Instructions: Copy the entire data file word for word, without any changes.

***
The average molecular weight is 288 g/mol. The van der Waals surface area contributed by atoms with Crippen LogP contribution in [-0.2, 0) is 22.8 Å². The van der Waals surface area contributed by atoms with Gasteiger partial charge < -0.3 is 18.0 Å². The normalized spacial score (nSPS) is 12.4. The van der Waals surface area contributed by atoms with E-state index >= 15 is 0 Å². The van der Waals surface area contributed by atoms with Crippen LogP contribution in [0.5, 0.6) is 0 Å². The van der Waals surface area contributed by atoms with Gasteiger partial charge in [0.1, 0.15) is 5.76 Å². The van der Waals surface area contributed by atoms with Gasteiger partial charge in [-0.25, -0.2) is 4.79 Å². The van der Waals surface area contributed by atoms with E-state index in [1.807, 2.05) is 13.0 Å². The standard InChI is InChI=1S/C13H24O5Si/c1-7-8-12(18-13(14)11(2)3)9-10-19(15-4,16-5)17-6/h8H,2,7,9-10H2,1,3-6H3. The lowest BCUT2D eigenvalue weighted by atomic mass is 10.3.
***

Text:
The average molecular weight is 288 g/mol. The van der Waals surface area contributed by atoms with Crippen LogP contribution in [-0.2, 0) is 22.8 Å². The van der Waals surface area contributed by atoms with Gasteiger partial charge < -0.3 is 18.0 Å². The normalized spacial score (nSPS) is 12.4. The van der Waals surface area contributed by atoms with E-state index >= 15 is 0 Å². The van der Waals surface area contributed by atoms with Crippen LogP contribution in [0.5, 0.6) is 0 Å². The van der Waals surface area contributed by atoms with Gasteiger partial charge in [0.1, 0.15) is 5.76 Å². The van der Waals surface area contributed by atoms with Gasteiger partial charge in [-0.25, -0.2) is 4.79 Å². The van der Waals surface area contributed by atoms with E-state index in [1.807, 2.05) is 13.0 Å². The standard InChI is InChI=1S/C13H24O5Si/c1-7-8-12(18-13(14)11(2)3)9-10-19(15-4,16-5)17-6/h8H,2,7,9-10H2,1,3-6H3. The lowest BCUT2D eigenvalue weighted by atomic mass is 10.3.